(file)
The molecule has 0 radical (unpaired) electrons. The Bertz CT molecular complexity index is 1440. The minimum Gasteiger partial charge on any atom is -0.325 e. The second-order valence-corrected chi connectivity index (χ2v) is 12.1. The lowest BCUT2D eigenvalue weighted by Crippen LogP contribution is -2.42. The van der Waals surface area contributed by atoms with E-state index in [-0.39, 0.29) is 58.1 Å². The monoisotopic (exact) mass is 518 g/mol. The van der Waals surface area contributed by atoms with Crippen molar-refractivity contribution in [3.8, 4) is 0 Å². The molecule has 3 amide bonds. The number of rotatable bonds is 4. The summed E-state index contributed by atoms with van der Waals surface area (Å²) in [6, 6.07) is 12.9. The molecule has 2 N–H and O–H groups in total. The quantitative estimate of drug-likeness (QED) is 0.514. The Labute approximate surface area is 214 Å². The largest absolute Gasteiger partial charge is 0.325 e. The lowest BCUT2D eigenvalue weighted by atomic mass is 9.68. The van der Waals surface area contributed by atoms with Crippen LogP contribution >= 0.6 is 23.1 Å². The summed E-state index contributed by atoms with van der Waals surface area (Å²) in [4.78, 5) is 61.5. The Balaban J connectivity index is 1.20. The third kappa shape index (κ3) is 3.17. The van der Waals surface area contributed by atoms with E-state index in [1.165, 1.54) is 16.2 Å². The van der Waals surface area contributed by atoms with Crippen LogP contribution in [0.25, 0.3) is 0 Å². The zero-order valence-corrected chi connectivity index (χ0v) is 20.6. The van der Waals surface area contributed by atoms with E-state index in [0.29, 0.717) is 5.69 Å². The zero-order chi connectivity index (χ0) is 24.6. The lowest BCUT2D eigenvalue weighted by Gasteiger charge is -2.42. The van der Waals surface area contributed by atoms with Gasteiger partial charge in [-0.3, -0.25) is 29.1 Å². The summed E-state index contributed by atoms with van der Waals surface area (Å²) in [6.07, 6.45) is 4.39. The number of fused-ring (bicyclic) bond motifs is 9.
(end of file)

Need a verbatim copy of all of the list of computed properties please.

The molecule has 0 radical (unpaired) electrons. The Bertz CT molecular complexity index is 1440. The minimum Gasteiger partial charge on any atom is -0.325 e. The second-order valence-corrected chi connectivity index (χ2v) is 12.1. The lowest BCUT2D eigenvalue weighted by Crippen LogP contribution is -2.42. The van der Waals surface area contributed by atoms with E-state index in [-0.39, 0.29) is 58.1 Å². The monoisotopic (exact) mass is 518 g/mol. The van der Waals surface area contributed by atoms with Crippen molar-refractivity contribution in [3.8, 4) is 0 Å². The molecule has 3 amide bonds. The number of rotatable bonds is 4. The summed E-state index contributed by atoms with van der Waals surface area (Å²) in [6, 6.07) is 12.9. The molecule has 2 N–H and O–H groups in total. The quantitative estimate of drug-likeness (QED) is 0.514. The Labute approximate surface area is 214 Å². The largest absolute Gasteiger partial charge is 0.325 e. The lowest BCUT2D eigenvalue weighted by atomic mass is 9.68. The van der Waals surface area contributed by atoms with Crippen LogP contribution >= 0.6 is 23.1 Å². The summed E-state index contributed by atoms with van der Waals surface area (Å²) in [4.78, 5) is 61.5. The Balaban J connectivity index is 1.20. The third kappa shape index (κ3) is 3.17. The van der Waals surface area contributed by atoms with E-state index in [1.165, 1.54) is 16.2 Å². The van der Waals surface area contributed by atoms with Crippen LogP contribution in [0.25, 0.3) is 0 Å². The zero-order valence-corrected chi connectivity index (χ0v) is 20.6. The van der Waals surface area contributed by atoms with E-state index in [0.29, 0.717) is 5.69 Å². The zero-order chi connectivity index (χ0) is 24.6. The lowest BCUT2D eigenvalue weighted by Gasteiger charge is -2.42. The van der Waals surface area contributed by atoms with Gasteiger partial charge in [-0.3, -0.25) is 29.1 Å². The summed E-state index contributed by atoms with van der Waals surface area (Å²) in [6.07, 6.45) is 4.39. The number of fused-ring (bicyclic) bond motifs is 9.